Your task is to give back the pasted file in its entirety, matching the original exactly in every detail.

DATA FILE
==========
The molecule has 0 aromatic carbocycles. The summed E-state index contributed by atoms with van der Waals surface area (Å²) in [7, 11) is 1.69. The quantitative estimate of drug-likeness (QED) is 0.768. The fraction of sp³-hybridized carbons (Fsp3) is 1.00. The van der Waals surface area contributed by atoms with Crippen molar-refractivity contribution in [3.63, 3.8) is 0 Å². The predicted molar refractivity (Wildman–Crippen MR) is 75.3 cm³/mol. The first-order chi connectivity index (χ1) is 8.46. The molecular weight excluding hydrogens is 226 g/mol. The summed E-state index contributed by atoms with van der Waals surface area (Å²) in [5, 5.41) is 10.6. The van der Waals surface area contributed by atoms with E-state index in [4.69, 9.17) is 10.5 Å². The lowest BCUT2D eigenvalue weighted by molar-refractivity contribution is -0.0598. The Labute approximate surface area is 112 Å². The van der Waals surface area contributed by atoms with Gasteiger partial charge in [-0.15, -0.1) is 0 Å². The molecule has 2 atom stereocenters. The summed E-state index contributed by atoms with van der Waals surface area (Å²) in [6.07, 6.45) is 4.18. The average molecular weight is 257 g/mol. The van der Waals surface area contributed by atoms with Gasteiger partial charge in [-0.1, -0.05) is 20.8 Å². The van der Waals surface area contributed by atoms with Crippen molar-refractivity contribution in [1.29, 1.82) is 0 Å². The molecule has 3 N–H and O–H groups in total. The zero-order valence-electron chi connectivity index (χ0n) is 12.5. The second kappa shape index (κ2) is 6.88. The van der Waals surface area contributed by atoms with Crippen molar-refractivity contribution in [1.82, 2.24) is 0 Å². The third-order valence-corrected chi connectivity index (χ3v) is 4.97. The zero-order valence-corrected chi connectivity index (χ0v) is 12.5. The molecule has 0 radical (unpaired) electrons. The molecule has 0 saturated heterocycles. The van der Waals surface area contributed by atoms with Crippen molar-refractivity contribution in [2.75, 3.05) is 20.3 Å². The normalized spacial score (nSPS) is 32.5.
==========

The molecule has 0 aromatic carbocycles. The summed E-state index contributed by atoms with van der Waals surface area (Å²) in [7, 11) is 1.69. The quantitative estimate of drug-likeness (QED) is 0.768. The fraction of sp³-hybridized carbons (Fsp3) is 1.00. The van der Waals surface area contributed by atoms with Crippen molar-refractivity contribution in [3.63, 3.8) is 0 Å². The predicted molar refractivity (Wildman–Crippen MR) is 75.3 cm³/mol. The first-order chi connectivity index (χ1) is 8.46. The molecular weight excluding hydrogens is 226 g/mol. The summed E-state index contributed by atoms with van der Waals surface area (Å²) in [5, 5.41) is 10.6. The van der Waals surface area contributed by atoms with E-state index in [4.69, 9.17) is 10.5 Å². The lowest BCUT2D eigenvalue weighted by molar-refractivity contribution is -0.0598. The Labute approximate surface area is 112 Å². The van der Waals surface area contributed by atoms with Gasteiger partial charge in [-0.15, -0.1) is 0 Å². The molecule has 2 atom stereocenters. The summed E-state index contributed by atoms with van der Waals surface area (Å²) in [6.07, 6.45) is 4.18. The average molecular weight is 257 g/mol. The van der Waals surface area contributed by atoms with Gasteiger partial charge in [-0.1, -0.05) is 20.8 Å². The van der Waals surface area contributed by atoms with Crippen molar-refractivity contribution in [1.29, 1.82) is 0 Å². The molecule has 3 N–H and O–H groups in total. The zero-order valence-electron chi connectivity index (χ0n) is 12.5. The second kappa shape index (κ2) is 6.88. The van der Waals surface area contributed by atoms with Crippen molar-refractivity contribution in [1.82, 2.24) is 0 Å². The third-order valence-corrected chi connectivity index (χ3v) is 4.97. The zero-order valence-corrected chi connectivity index (χ0v) is 12.5. The molecule has 0 radical (unpaired) electrons. The molecule has 0 saturated heterocycles. The van der Waals surface area contributed by atoms with Crippen molar-refractivity contribution in [2.75, 3.05) is 20.3 Å². The normalized spacial score (nSPS) is 32.5.